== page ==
In accordance with the present invention an actuator of this is adapted specifically for use as a personal defense actuator. As indicated above, one feature of the actuator is the plurality of orifices 13 to aid in dispensing over a wider angular range than was possible with prior art devices. A further feature is that the housing 10 contains, on each side thereof, a molded projection 32. Each of the projections 32 contains a bore 34 best seen from the view of FIG. 3. A key-ring 36 is inserted through these bores. For sake of clarity the key-ring is not shown in the view of FIG. 3. The key-ring can slide between two positions. As best seen from FIGS. 4 and 5, the key-ring 36 is moveable from the lowered position shown in FIGS. 1 and 4 to the raised position shown in FIG. 5. Note that in the positions of FIGS. 1 and 4, a finger cannot be inserted between the key-ring and the actuator button 12 and thus accidental operation cannot take place. Thus, even if the button 12 is rotated into the dispensing position, dispensing will not accidentally take place. First, the key-ring must be raised to the position shown in FIG. 5 so that the user can insert a finger in between. Because of this feature, it may be possible to eliminate the locking feature of the two-part actuator. In other words, an actuator in which the part 12 remains rotatably fixed in the position in the Figs., with respect to the housing 10 could be used with the key-ring alone providing for prevention against accidental discharge.
The key-ring includes opposite vertical portions or legs 38 which are inserted through the bores 34, a right angle horizontal portion 40 adjacent to one leg followed by a vertical portion 42. On the other side a longer vertical portion 44 is used to support a plurality of keys 46. This is adjacent a vertical portion 46 which connects with a curved portion 48 extending over the actuator 12. Burrs or the like 50 can be provided on the bottom of the vertical sections 38 to prevent the key-ring from accidentally coming out of the bores 34.
In accordance with a further feature of the present invention, the container 11 in which the personal defense material will be contained is disposed within a chamber sized for that purpose in an outer casing 60. The casing has a second compartment 62 for holding a flashlight. A metallic conductive strip 64 extends from the bottom of compartment 62 along a separating wall 66 to the top of the compartment. Near the top a recess of cylindrical nature 68 is formed. The conductor 64 is molded into this so as to be exposed. A bulb 70 is inserted with its base resting against the conductor 64. A battery 72 is inserted into the compartment and has its cathode in contact with the conductor 64 and its anode in contact with a spring switch 74. One end 76 of the switch 74 is embedded into the outer wall 78 of the case. From this point it extends upwardly to a right angle portion 79 which engages the anode of the battery 72. A portion 82 extending upwardly therefrom is arranged to contact a collar 83 on the bulb, when this switch is pushed in the direction of the arrow 85. Thus, a person using the actuator for self-defense purposes can operate a flashlight in order to aim at the assailant. One handed operation is possible. The forefinger presses on the dispensing button 12 while the middle fingers press in on spring switch 74. In addition, for normal use, the flashlight is quite helful in identifying locks on a car or house when the keys 46 are to be used.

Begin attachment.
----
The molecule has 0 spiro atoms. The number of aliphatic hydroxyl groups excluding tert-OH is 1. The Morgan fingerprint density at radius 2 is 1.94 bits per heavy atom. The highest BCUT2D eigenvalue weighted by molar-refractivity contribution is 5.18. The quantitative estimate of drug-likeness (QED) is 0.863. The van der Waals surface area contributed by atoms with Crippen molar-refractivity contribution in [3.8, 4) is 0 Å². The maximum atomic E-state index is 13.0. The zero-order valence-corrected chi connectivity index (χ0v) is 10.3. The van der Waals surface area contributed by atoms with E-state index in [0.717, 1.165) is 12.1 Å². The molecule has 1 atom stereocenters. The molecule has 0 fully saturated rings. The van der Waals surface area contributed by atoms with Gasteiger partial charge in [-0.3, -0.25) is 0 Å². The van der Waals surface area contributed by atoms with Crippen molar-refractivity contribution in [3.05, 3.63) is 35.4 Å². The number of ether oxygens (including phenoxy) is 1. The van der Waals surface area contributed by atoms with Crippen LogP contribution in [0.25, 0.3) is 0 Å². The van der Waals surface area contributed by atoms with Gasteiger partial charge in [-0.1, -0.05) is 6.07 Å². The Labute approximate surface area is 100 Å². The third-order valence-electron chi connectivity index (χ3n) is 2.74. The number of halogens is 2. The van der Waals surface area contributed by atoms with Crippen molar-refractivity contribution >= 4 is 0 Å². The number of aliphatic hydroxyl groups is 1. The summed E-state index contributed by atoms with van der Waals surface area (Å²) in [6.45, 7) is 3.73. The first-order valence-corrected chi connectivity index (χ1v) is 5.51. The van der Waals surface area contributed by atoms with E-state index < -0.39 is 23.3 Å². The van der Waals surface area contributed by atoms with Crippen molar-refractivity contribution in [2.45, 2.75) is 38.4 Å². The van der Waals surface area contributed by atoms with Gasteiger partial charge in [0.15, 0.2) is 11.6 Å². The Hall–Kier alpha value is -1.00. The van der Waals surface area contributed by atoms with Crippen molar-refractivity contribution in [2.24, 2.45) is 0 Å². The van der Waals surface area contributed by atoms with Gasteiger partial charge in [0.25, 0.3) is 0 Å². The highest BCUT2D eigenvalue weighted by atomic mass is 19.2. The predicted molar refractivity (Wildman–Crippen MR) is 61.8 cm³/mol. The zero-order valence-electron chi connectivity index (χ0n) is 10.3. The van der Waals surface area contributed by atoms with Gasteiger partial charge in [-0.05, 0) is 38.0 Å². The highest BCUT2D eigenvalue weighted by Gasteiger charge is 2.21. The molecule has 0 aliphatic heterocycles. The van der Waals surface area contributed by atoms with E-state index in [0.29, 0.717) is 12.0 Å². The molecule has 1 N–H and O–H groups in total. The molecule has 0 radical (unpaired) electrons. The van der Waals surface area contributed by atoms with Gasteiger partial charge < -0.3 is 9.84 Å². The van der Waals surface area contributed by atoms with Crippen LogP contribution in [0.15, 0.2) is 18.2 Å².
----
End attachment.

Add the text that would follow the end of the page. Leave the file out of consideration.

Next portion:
|Citing Patent||Filing date||Publication date||Applicant||Title|
|US4511062 *||Sep 28, 1981||Apr 16, 1985||Wilkerson William E||Canisters for pressurized gas and personal security devices utilizing same|
|US4667851 *||Mar 19, 1985||May 26, 1987||Wilkerson William E||Canisters for pressurized gas and personal security devices utilizing same|
|US4759309 *||Aug 17, 1987||Jul 26, 1988||Zediker Victor C||Passive personal alarm device|
|US5000347 *||Jul 24, 1989||Mar 19, 1991||Tran Anh T H||Method for dispensing a protective fluid|
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|USD636668||Apr 26, 2011||Mary Kay Inc.||Dip tubes|
|U.S. Classification||222/153.11, 222/402.13, 222/402.11, 222/192, 222/113, 222/330|
|International Classification||B65D83/16, F41H9/10, F21V33/00, B65D83/14|
|Cooperative Classification||F41H9/10, B65D2215/04, B65D83/75, B65D83/205, F21V33/0064|
|European Classification||B65D83/20C, B65D83/75, F21V33/00D, F41H9/10|
|Apr 18, 1984||AS||Assignment|
Owner name: EMSON RESEARCH, INC. 118 BURR COURT, BRIDGEPORT, C
Free format text: LICENSE;ASSIGNOR:MESHBERG, PHILIP;REEL/FRAME:004403/0872
Effective date: 19840305
|Sep 4, 1987||FPAY||Fee payment|
Year of fee payment: 4
|Aug 30, 1991||FPAY||Fee payment|
Year of fee payment: 8
|Oct 10, 1995||REMI||Maintenance fee reminder mailed|
|Mar 3, 1996||LAPS||Lapse for failure to pay maintenance fees|
|May 14, 1996||FP||Expired due to failure to pay maintenance fee|
Effective date: 19960306